The motivation to become a counsellor

By Heather Barton

Recently I’ve been thinking about the decisions we make in life and the long term impact of these. One decision I made many years ago has impacted the whole of my life. That was to begin the journey of becoming a school counsellor.

I knew very little at the time about what that decision would entail – the years and years of study; the hours and hours of practice; the endless CPD; waiting for clients who didn’t show; wondering how I could possibly help someone who presented with so many difficult issues; the feeling of satisfaction when I realised I had helped a client in a significant way.

I wonder how such life changing decisions are made. What or who gives us the motivation to be involved, at great depth, with people who may be very deeply troubled? Literature suggests that counsellors are often seeking healing for themselves, as much as for their client. In fact, it is suggested that therapists have a desire to relieve the pain of others because they themselves have been wounded.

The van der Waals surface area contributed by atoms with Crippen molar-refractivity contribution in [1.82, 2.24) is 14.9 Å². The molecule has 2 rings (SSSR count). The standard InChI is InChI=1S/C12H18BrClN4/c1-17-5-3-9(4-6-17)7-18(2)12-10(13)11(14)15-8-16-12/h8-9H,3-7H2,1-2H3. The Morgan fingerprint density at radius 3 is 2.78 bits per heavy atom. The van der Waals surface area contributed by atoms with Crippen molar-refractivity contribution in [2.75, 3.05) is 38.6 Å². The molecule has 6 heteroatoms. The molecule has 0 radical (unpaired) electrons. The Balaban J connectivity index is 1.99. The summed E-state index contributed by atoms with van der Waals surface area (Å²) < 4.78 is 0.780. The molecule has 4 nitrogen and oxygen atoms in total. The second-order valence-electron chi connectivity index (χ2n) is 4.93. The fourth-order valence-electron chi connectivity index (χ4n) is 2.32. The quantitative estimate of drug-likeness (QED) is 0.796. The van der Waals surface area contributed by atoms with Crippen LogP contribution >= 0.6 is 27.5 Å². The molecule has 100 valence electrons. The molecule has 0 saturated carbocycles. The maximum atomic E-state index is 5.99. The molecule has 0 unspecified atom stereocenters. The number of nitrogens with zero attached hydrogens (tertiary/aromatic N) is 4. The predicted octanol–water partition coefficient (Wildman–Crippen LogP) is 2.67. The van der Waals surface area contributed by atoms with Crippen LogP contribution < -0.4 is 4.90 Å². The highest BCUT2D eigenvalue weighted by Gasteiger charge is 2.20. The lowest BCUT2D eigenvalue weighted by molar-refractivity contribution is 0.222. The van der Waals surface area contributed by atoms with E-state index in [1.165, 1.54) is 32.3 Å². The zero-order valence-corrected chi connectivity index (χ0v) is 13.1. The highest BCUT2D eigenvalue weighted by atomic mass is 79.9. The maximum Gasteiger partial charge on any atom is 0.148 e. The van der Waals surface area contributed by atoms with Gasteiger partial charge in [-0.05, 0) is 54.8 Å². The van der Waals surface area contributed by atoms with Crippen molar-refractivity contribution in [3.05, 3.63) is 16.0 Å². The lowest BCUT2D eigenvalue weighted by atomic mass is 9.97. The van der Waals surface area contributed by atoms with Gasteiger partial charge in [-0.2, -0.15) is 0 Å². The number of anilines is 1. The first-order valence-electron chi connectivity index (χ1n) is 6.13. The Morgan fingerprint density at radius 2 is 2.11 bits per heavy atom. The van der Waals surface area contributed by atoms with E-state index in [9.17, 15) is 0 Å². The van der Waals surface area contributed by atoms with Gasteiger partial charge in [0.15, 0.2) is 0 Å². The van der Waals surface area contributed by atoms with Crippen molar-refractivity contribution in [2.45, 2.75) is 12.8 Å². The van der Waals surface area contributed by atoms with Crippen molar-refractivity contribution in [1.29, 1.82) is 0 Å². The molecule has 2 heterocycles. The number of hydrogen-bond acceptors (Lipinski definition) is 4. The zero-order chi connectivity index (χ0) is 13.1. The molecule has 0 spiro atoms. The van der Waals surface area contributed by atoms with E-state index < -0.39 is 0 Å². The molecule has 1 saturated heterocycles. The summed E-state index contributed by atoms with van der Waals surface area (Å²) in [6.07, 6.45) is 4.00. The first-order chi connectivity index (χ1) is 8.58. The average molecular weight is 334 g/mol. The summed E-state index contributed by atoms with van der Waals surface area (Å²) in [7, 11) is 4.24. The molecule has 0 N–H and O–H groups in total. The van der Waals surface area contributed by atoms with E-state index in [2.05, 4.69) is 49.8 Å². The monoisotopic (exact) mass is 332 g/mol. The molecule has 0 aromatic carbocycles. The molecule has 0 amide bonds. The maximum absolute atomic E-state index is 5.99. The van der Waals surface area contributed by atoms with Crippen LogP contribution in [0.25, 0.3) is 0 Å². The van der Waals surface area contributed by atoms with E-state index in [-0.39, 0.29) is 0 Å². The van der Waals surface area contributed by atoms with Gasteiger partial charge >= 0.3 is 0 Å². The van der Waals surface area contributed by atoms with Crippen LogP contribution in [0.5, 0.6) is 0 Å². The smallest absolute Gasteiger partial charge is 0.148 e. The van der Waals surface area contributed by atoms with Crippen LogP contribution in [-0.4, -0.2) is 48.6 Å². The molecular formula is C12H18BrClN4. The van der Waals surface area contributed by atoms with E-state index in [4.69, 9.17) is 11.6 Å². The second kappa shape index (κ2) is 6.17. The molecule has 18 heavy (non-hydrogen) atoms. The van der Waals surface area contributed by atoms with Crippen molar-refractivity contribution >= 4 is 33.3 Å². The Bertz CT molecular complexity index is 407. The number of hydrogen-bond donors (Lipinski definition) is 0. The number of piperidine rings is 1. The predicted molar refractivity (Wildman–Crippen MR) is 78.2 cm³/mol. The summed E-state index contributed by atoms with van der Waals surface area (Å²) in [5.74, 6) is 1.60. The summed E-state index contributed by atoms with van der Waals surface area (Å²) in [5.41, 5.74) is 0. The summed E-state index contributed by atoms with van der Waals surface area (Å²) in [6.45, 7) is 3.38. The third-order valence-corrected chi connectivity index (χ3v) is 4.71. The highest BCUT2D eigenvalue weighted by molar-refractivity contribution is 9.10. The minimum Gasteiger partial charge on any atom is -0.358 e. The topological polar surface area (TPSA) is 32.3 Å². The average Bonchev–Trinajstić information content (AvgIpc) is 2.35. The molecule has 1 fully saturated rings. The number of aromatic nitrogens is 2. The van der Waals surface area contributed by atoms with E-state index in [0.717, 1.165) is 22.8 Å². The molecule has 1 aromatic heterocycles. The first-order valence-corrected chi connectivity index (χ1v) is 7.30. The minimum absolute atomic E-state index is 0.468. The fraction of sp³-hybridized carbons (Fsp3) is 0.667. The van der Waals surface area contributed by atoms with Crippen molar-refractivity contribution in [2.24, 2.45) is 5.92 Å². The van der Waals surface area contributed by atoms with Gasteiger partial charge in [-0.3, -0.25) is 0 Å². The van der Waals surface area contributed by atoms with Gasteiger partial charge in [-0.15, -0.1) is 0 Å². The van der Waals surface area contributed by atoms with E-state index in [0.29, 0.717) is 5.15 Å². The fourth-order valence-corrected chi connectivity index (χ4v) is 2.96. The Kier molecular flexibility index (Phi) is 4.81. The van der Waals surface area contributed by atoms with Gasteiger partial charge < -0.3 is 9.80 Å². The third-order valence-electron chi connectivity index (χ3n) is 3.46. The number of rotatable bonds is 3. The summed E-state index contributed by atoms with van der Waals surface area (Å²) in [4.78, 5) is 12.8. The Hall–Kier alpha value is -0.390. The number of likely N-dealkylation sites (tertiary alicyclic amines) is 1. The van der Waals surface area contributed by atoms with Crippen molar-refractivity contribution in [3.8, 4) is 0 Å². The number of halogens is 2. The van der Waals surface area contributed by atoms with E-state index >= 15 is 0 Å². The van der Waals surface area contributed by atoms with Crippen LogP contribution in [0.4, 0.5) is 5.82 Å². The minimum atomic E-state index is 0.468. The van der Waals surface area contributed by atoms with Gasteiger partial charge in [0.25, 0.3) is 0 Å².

However, a study I conducted a while ago found no evidence that this was the case. Instead therapists expressed a strong inclination to help others, and chose the profession mainly because of their own natural gifting and interest in understanding people. There was also a strong passion and desire to support those who wanted to make changes in their lives and work on reaching their full potential. Some of those interviewed believed they had received a call from God for this kind of work.

My own motivation was a passion to work with children who for various reasons had led difficult lives. Having been a children’s worker in church for many years I had run Sunday schools, after-school clubs and holiday clubs and had heard some of the stories of individual children. A desire began to grow in me to become a school counsellor – to be able to help children by listening to their stories and bringing help and healing into their lives. The journey took me first to qualify as an adult counsellor and then to specialise in play therapy and working with children and young people.

Do I ever regret making this life changing decision? No, not at all. I would certainly make the same decision all over again. My life has been enriched by all that I have learned and the children, young people and adults I have worked with. I personally believe that for me this was a calling from God that has benefitted me beyond anything I could ever have imagined, and has helped many, many clients.

I wonder what was your motivation to begin training as a counsellor and if you ever regret it?